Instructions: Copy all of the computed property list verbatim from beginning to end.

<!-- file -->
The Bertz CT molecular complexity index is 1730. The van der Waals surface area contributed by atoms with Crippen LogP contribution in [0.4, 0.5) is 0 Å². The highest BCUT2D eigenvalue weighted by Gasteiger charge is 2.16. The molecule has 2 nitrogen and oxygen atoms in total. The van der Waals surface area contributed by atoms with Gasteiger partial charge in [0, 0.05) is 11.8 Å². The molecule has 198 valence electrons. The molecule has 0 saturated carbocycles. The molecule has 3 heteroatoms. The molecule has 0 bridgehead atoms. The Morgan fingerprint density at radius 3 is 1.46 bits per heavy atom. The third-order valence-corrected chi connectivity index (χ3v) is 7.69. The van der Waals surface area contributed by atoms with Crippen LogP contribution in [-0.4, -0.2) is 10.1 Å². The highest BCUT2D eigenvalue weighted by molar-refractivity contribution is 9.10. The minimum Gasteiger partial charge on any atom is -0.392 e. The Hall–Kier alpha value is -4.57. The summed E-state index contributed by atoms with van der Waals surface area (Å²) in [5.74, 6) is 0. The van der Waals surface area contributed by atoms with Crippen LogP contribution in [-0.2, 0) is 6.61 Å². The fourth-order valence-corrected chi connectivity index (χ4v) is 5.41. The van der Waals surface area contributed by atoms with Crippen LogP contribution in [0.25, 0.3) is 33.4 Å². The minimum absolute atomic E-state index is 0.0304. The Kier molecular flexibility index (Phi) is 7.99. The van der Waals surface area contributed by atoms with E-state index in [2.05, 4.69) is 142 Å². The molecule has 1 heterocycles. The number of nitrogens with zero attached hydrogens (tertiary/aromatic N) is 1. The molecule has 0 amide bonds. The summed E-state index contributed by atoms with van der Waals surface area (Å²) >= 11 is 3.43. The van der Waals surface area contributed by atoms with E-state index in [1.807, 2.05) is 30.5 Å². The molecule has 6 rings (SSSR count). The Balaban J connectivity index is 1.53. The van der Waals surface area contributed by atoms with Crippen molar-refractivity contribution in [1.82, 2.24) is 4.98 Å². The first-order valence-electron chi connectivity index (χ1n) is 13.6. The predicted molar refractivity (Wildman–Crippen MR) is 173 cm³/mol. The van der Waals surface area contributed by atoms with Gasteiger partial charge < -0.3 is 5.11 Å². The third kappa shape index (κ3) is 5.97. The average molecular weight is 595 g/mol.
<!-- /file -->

The Bertz CT molecular complexity index is 1730. The van der Waals surface area contributed by atoms with Crippen LogP contribution in [0.4, 0.5) is 0 Å². The highest BCUT2D eigenvalue weighted by Gasteiger charge is 2.16. The molecule has 2 nitrogen and oxygen atoms in total. The van der Waals surface area contributed by atoms with Gasteiger partial charge in [0, 0.05) is 11.8 Å². The molecule has 198 valence electrons. The molecule has 0 saturated carbocycles. The molecule has 3 heteroatoms. The molecule has 0 bridgehead atoms. The Morgan fingerprint density at radius 3 is 1.46 bits per heavy atom. The third-order valence-corrected chi connectivity index (χ3v) is 7.69. The van der Waals surface area contributed by atoms with Crippen LogP contribution in [-0.4, -0.2) is 10.1 Å². The highest BCUT2D eigenvalue weighted by molar-refractivity contribution is 9.10. The minimum Gasteiger partial charge on any atom is -0.392 e. The Hall–Kier alpha value is -4.57. The summed E-state index contributed by atoms with van der Waals surface area (Å²) in [5.74, 6) is 0. The van der Waals surface area contributed by atoms with Crippen LogP contribution in [-0.2, 0) is 6.61 Å². The fourth-order valence-corrected chi connectivity index (χ4v) is 5.41. The van der Waals surface area contributed by atoms with Crippen LogP contribution in [0.25, 0.3) is 33.4 Å². The minimum absolute atomic E-state index is 0.0304. The Kier molecular flexibility index (Phi) is 7.99. The van der Waals surface area contributed by atoms with E-state index in [2.05, 4.69) is 142 Å². The molecule has 1 heterocycles. The number of nitrogens with zero attached hydrogens (tertiary/aromatic N) is 1. The molecule has 0 amide bonds. The summed E-state index contributed by atoms with van der Waals surface area (Å²) >= 11 is 3.43. The van der Waals surface area contributed by atoms with E-state index in [1.807, 2.05) is 30.5 Å². The molecule has 6 rings (SSSR count). The Balaban J connectivity index is 1.53. The van der Waals surface area contributed by atoms with Crippen molar-refractivity contribution in [1.82, 2.24) is 4.98 Å². The first-order valence-electron chi connectivity index (χ1n) is 13.6. The predicted molar refractivity (Wildman–Crippen MR) is 173 cm³/mol. The van der Waals surface area contributed by atoms with Gasteiger partial charge < -0.3 is 5.11 Å². The third kappa shape index (κ3) is 5.97. The average molecular weight is 595 g/mol.